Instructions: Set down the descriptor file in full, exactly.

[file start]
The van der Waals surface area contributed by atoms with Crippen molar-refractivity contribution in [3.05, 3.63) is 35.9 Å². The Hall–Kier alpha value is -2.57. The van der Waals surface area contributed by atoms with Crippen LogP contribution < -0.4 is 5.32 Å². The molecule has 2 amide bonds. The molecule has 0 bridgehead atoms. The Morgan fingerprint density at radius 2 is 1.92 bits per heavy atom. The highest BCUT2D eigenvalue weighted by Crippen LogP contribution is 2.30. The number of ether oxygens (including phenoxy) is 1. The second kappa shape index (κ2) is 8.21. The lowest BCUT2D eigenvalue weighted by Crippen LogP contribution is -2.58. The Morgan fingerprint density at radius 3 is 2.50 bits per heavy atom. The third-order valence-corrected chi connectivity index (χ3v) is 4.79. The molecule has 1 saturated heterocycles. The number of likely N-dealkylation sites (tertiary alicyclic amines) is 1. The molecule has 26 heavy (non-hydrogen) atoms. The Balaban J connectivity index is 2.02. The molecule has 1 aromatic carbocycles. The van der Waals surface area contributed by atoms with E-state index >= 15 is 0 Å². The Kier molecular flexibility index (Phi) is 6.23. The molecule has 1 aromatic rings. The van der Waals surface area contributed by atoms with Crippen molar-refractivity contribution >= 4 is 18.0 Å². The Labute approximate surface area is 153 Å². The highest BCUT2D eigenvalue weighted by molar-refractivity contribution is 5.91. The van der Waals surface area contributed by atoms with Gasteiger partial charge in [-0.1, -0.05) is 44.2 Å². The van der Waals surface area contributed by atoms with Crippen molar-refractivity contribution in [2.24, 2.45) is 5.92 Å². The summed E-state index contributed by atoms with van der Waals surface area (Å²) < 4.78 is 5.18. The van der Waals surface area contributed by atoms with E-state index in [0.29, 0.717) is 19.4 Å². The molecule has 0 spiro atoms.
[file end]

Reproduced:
The van der Waals surface area contributed by atoms with Crippen molar-refractivity contribution in [3.05, 3.63) is 35.9 Å². The Hall–Kier alpha value is -2.57. The van der Waals surface area contributed by atoms with Crippen LogP contribution < -0.4 is 5.32 Å². The molecule has 2 amide bonds. The molecule has 0 bridgehead atoms. The Morgan fingerprint density at radius 2 is 1.92 bits per heavy atom. The highest BCUT2D eigenvalue weighted by Crippen LogP contribution is 2.30. The number of ether oxygens (including phenoxy) is 1. The second kappa shape index (κ2) is 8.21. The lowest BCUT2D eigenvalue weighted by Crippen LogP contribution is -2.58. The Morgan fingerprint density at radius 3 is 2.50 bits per heavy atom. The third-order valence-corrected chi connectivity index (χ3v) is 4.79. The molecule has 1 saturated heterocycles. The number of likely N-dealkylation sites (tertiary alicyclic amines) is 1. The molecule has 26 heavy (non-hydrogen) atoms. The Balaban J connectivity index is 2.02. The molecule has 1 aromatic carbocycles. The van der Waals surface area contributed by atoms with E-state index >= 15 is 0 Å². The Kier molecular flexibility index (Phi) is 6.23. The molecule has 1 aromatic rings. The van der Waals surface area contributed by atoms with Crippen molar-refractivity contribution >= 4 is 18.0 Å². The Labute approximate surface area is 153 Å². The highest BCUT2D eigenvalue weighted by molar-refractivity contribution is 5.91. The van der Waals surface area contributed by atoms with Gasteiger partial charge in [-0.1, -0.05) is 44.2 Å². The van der Waals surface area contributed by atoms with Crippen molar-refractivity contribution in [2.24, 2.45) is 5.92 Å². The summed E-state index contributed by atoms with van der Waals surface area (Å²) < 4.78 is 5.18. The van der Waals surface area contributed by atoms with E-state index in [0.29, 0.717) is 19.4 Å². The molecule has 0 spiro atoms.